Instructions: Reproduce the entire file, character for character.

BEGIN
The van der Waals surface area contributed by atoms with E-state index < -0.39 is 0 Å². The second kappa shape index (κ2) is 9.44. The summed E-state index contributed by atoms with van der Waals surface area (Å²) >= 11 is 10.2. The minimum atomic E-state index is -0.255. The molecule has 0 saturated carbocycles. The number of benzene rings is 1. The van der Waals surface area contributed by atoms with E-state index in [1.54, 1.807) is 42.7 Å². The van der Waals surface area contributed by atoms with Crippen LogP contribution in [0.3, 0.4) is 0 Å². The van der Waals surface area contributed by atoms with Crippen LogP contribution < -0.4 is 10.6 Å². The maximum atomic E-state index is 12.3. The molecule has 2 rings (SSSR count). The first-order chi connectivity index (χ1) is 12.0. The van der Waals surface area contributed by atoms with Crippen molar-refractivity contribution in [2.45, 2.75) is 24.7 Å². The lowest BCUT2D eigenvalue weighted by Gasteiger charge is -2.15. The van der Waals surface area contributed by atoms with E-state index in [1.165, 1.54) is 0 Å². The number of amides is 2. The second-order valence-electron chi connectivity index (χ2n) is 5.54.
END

The van der Waals surface area contributed by atoms with E-state index < -0.39 is 0 Å². The second kappa shape index (κ2) is 9.44. The summed E-state index contributed by atoms with van der Waals surface area (Å²) >= 11 is 10.2. The minimum atomic E-state index is -0.255. The molecule has 0 saturated carbocycles. The number of benzene rings is 1. The van der Waals surface area contributed by atoms with E-state index in [1.54, 1.807) is 42.7 Å². The van der Waals surface area contributed by atoms with Crippen LogP contribution in [0.3, 0.4) is 0 Å². The van der Waals surface area contributed by atoms with Crippen LogP contribution < -0.4 is 10.6 Å². The maximum atomic E-state index is 12.3. The molecule has 2 rings (SSSR count). The first-order chi connectivity index (χ1) is 12.0. The van der Waals surface area contributed by atoms with Crippen molar-refractivity contribution in [2.45, 2.75) is 24.7 Å². The lowest BCUT2D eigenvalue weighted by Gasteiger charge is -2.15. The van der Waals surface area contributed by atoms with E-state index in [1.165, 1.54) is 0 Å². The number of amides is 2. The second-order valence-electron chi connectivity index (χ2n) is 5.54.